Rhythm Tengoku

released on Aug 03, 2006

A rhythm-action game like no other from the same team that created WarioWare. Rhythm Tengoku contains 48 minigames that put your rhythm to the test in a variety of crazy scenarios.

Rhythm Tengoku was developed by Nintendo R&D1 and released exclusively in Japan for the GBA in 2006 and in arcades with Sega's help in 2007. Being developed by the same studio responsible for the WarioWare games, Rhythm Tengoku mixes the mini-game based gameplay with rhythm game elements, featuring unusually high-quality music for a GBA game. The game started development in 2004. A 2002 prototype for a GBA drum sequencer was incorporated into Rhythm Tengoku as well: the player can freely drum within the Sound Test or take on 19 drum lessons. (Source)

The game contains eight stages with five rhythm games and one remix of the previous five each, adding up to 48 different mini-games total. Each game can be completed without hitting every note perfectly, although doing so will unlock various rhythm-related bonus games and modes, such as a drum set where you have to mimic what the drummer does.

Much like the Wario Ware series of games, Rhythm Tengoku is all about following your senses and trying to be aware of various cues in the visuals and audio. This emphasis on sense instead of language makes it quite easy for anyone to pick up and play, even though the game is entirely in Japanese (and consequently only available in the Asian region or through an import website).

For example, one of the game's levels has you rapping with a computer-controlled character. He'll speak a colour-coded Japanese phrase, and the player must press 'A' in different rhythms. Although the game explains what rhythms to do for which phrase, non-Japanese speaking players can watch hand movements on-screen to figure it out without the need for language.

Occasionally, challenges will crop up, asking you to complete a level without any mistakes. Doing so earns you a certificate for that level, and a pink heart with a 'P' on it appears in that level's description.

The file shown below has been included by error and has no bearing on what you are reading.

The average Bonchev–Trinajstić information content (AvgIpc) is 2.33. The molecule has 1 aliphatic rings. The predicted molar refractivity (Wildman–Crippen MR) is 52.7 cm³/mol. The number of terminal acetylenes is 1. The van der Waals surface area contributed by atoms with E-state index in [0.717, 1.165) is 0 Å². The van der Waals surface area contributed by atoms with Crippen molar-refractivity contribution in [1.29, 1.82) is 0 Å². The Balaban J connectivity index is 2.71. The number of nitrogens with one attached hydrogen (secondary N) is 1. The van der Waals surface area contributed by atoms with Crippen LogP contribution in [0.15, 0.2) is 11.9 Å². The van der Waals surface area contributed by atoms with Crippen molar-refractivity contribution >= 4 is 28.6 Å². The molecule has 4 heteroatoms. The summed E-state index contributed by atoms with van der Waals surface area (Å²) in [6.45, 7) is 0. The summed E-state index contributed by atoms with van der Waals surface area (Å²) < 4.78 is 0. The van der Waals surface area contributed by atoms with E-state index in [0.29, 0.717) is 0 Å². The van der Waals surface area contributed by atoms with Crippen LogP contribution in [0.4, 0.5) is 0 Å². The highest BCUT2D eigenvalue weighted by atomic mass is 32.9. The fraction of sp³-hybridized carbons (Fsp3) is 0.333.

Released on


More Info on IGDB

Reviews View More

Although I admit some of the minigames were a bit lackluster, there are a few great ones, such as Bon-Odori, Night Walk, and Samurai Slice. Overall, it was a good time, though definitely a weaker entry compared to the DS sequel.

First game I ever imported because emulator lag is lame. This is the first in the rhythm heaven series and it pretty much set the bar for rest of the series to follow. Minigames are fun and varied, the OST goes hard, and the visuals are excellent. Released rather late in the GBA's life so yea the chances for it to be brought overseas were practically zero. Still an absolute banger. I think there's a fan translation for this out there, but ngl reading comprehension isn't even that necessary to play this I played this back when my japanese reading abilities were like infant-level and 100%ed it.

Not a bad start for the series, there are a couple games I really liked in here that haven't returned for any other rhythm heavens.
Very solid, no major complaints, just a bit dated. Doesn't help that a few audio cues don't quite work for me since I do not speak Japanese.

One of two rhythm games I've ever aspired to be good at. Gotta shoot them ghosts in the nose, man. Got to.

Let's address my biases first: this is a rhythm game, so no way this is getting anything below three stars.
It's a quite simple (sometimes too simple) and elegant rhythm gameplay. There's not an ounce of fat on this thing, it's a quick barrage of interesting ideas and wildly absurd concepts for rhythm-based minigames.
Short and sweet, it's great fun for quick play sessions, which is perfect for the GBA. Would recommend.